OSLO, October 16 – More than 100 experts from 52 countries met in Oslo on Monday 16 October to begin work on the IPCC’s special report on Climate Change and Land: an IPCC special report on climate change, desertification, land degradation, sustainable land management, food security, and greenhouse gas fluxes in terrestrial ecosystems. This is one of three special reports that the IPCC will produce between now and 2019.
“In 2015, we asked Governments what topics they wanted the IPCC to focus on in this cycle. Exploring the feedbacks between climate change and land was seen as a priority,” said P.R. Shukla, Co-Chair of Working Group III, the IPCC working group that looks at how the emissions that cause climate change can be reduced. “This report will be a crucial step in the IPCC Sixth Assessment Cycle.”
The report outline was agreed in March 2017. Based on hundreds of nominations from governments and IPCC observer organizations, the IPCC then selected 103 experts to draft the report. Scientific expertise, geographic representation, gender balance and prior IPCC experience were all taken into account when making the selection.
This is the first opportunity for these experts to come together, discuss their work and start developing the report. The authors will identify the research to be assessed in the different chapters of the outline, and look at how each chapter fits into the bigger picture. The meeting is hosted by the Norwegian Environment Agency.
“Over the past year we have worked hard with Governments to develop a report structure that is both science-based and policy-relevant,” said Jim Skea, Co-Chair of Working Group III. “We are excited at getting the experts together for the first time to start writing.”
IPCC reports are produced through a process of repeated drafting and review. The authors will meet again in March 2018 to prepare a first draft of the report for expert review. The report will be finalized in 2019.
In addition to the author meeting, there will be an outreach event at the Nobel Peace Centre on 17 October, to mark the 10th anniversary of the Nobel Peace Prize jointly awarded to the IPCC and former U.S. Vice-President Al Gore. Information on the event can be found here.
You can download the full list of authors of the Report here.
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Notes for editors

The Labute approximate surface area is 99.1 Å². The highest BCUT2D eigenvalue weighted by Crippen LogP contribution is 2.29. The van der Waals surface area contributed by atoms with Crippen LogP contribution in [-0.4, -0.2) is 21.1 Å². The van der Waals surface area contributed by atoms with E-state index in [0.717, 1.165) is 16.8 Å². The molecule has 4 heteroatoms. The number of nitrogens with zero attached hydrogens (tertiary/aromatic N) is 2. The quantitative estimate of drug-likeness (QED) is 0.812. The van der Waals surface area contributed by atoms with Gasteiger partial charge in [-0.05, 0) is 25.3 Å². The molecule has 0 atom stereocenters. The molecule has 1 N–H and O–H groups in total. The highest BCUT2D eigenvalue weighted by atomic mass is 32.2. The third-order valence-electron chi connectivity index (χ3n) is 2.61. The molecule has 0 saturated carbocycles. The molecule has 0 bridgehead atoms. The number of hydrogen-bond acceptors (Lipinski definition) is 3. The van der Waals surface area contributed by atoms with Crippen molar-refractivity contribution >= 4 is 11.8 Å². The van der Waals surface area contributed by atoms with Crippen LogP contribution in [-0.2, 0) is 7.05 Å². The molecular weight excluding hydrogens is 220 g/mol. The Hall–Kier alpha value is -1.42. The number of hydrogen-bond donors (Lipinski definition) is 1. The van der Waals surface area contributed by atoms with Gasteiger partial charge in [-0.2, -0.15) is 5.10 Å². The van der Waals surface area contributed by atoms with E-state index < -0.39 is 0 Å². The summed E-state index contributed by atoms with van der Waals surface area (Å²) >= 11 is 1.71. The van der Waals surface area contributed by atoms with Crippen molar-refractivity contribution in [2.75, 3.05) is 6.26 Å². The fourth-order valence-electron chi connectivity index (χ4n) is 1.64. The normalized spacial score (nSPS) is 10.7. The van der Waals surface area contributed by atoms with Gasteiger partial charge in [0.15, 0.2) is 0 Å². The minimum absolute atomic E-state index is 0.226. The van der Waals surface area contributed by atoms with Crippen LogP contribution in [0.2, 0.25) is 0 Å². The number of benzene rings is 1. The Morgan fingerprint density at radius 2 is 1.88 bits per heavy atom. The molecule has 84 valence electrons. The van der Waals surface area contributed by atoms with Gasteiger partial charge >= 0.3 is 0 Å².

What is the IPCC?
The Intergovernmental Panel on Climate Change (IPCC) is the UN body for assessing the science related to climate change. It was established by the United Nations Environment Programme (UNEP) and the World Meteorological Organization (WMO) in 1988 to provide policymakers with periodic scientific assessments concerning climate change, its implications and risks, as well as to put forward adaptation and mitigation strategies. It has 195 member states.
IPCC assessments provide governments, at all levels, with scientific information that they can use to develop climate policies. IPCC assessments are a key input into the international negotiations to tackle climate change. IPCC reports are drafted and reviewed in several stages, thus guaranteeing objectivity and transparency.
Comprehensive scientific assessment reports are published every 6 to 7 years; the latest, the Fifth Assessment Report, was completed in 2014. The next comprehensive assessment is scheduled to be completed in 2022. The IPCC also publishes special reports on more specific issues between assessment reports.
In addition to the Special Report on Climate Change and Land, the IPCC has agreed to prepare two other special reports during this assessment cycle:
- Global Warming of 1.5 ºC, an IPCC special report on the impacts of global warming of 1.5 ºC above pre-industrial levels and related global greenhouse gas emission pathways, in the context of strengthening the global response to the threat of climate change, sustainable development, and efforts to eradicate poverty, to be finalized in October 2018; and
- Special Report on the Ocean and Cryosphere in a Changing Climate to be completed in September 2019
The IPCC also prepares methodologies to enable countries to report their emissions and removals of greenhouse gases. It is currently updating the 2006 IPCC Guidelines on National Greenhouse Gas Inventories, for completion in May 2019.
The IPCC is currently seeking nominations for authors for the three Working Group contributions to its Sixth Assessment Report, scheduled for completion in 2021. The Panel approved the outlines of the Woking Group contributions in early September at its last Session. The Sixth Assessment Report will be completed by a Synthesis Report in 2022, integrating the three Working Group contributions and three Special Reports.